As noted earlier, in the recent past, two arguments against linear normal mode instability have been put forth. The first one regarding the stabilizing effect of frictional damping has been addressed in several studies, as discussed above, by including the effects of moist convection and dust radiative forcing. The second criticism regarding the limited zonal extent of the instability is yet to be convincingly examined. Our objective is to address it by elucidating a key property of the wave packets generated in the localized AEJ.
2.1 AEW packets
Past studies have established that AEW wavelength (λ), and westward phase speed (cp) are about 3000 km and 10 m s−1 respectively. Estimating the zonal extent (L) of the AEJ to be around 2λ, an approximate residence time is
The argument that the AEJ is too localized (e.g., Thorncroft et al., 2008; Leroux and Hall, 2009) essentially is the statement that a week's time is not sufficient for normal modes to emerge out of background noise. However, an important consideration that is missing from this viewpoint is that the reference speed here should reflect the group propagation instead of the phase. This notion is not new. It has been demonstrated convincingly that extratropical baroclinic eddies are best modeled as modulated wave packets, and their dynamics are intimately tied to their group propagation (e.g., Pierrehumbert, 1984; Mak and Cai, 1989; Orlanski and Katzfey, 1991; Chang et al., 2002; Swanson, 2007). Following this lead, Diaz and Aiyyer (2013a, b) showed that composite AEWs in global reanalysis fields appeared as dispersive wave packets.
Figure 1 shows Hovmöller slices of eddy kinetic energy (EKE) at two different levels. The left panel shows 650 hPa EKE averaged over 5–15∘ N for 2006. The right panel shows 925 hPa EKE averaged over 15–25∘ N for 2008. EKE is calculated using 2–10 d band-pass-filtered winds from the European Centre for Medium-Range Weather Forecasts (ECMWF) interim reanalysis (ERAI). These two levels highlight the northern and southern AEW storm tracks. Both panels of Fig. 1 show distinct wave packets that appear to disperse upstream and downstream. The key observations are that (i) the wave packets are co-located with the AEJ, which extends from about 3∘ W–30∘ E (see Fig. 3), and (ii) the group speed is much smaller than the phase speed. With the group speed as the reference propagation metric, we can estimate the residence time as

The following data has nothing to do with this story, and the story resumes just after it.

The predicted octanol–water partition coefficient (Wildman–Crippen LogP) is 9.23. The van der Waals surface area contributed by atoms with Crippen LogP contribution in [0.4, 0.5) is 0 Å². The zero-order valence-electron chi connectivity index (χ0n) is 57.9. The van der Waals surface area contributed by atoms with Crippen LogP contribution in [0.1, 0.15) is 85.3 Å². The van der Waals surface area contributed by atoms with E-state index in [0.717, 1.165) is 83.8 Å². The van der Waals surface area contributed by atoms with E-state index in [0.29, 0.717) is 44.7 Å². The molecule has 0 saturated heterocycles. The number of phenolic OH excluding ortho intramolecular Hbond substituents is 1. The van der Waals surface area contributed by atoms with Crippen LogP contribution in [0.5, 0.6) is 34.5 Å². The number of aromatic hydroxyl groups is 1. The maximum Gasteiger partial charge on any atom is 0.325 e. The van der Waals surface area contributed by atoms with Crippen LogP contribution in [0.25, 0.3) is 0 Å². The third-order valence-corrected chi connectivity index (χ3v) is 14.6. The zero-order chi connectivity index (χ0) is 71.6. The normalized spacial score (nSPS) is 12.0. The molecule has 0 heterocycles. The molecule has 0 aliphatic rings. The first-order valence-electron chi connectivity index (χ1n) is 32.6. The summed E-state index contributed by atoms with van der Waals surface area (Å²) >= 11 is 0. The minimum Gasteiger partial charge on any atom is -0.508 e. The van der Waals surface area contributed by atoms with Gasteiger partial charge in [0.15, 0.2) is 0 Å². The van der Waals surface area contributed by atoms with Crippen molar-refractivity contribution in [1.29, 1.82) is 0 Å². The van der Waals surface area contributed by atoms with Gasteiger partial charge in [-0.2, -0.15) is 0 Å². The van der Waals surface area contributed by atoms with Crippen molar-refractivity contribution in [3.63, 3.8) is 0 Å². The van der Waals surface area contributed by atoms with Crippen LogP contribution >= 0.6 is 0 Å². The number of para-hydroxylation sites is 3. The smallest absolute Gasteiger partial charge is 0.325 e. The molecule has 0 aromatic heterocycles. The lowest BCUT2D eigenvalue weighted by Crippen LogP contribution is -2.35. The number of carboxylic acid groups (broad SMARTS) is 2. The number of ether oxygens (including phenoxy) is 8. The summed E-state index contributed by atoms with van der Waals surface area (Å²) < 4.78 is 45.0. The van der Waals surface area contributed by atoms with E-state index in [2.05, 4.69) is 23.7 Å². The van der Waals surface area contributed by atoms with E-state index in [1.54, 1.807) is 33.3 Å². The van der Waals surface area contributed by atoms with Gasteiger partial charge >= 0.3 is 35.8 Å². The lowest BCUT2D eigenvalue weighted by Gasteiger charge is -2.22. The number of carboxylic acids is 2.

and with cg≪cp we have
This relation states that the residence time is mediated by the group propagation dynamic. For a slowly propagating wave packet, it indicates that even a localized AEJ can support growth by the combined effects of the jet instability, moist convection, and SMD radiative forcing. In subsequent sections, we explore the structure of the AEW packet's group speed and the implication for its instability.
An important caveat should be recognized in relation to Fig. 1. We have interpreted it as a pure AEW packet. In nature, however, a variety of tropical and extratropical systems ranging from synoptic (e.g., equatorial waves, breaking extratropical waves) to intraseasonal (the Madden–Julian Oscillation) can modulate the amplitude of AEWs (e.g., Matthews, 2004; Leroux and Hall, 2009; Ventrice et al., 2011; Alaka and Maloney, 2012, 2014). This modulation could, in principle, present itself like the dispersion of a linear wave packet if it leads to preferential amplification on one side of the packet. In a related issue, Aiyyer et al. (2012) showed that cloud signatures associated with tropical cyclones can artificially project onto a wide range of eastward- and westward-propagating equatorial modes as a result of the filtering in the wave-number–frequency domain. The use of an idealized numerical model, wherein the main response is the AEW storm track, mitigates some of this concern and provides an independent assessment of the relevance of group dynamics for observed AEW packets.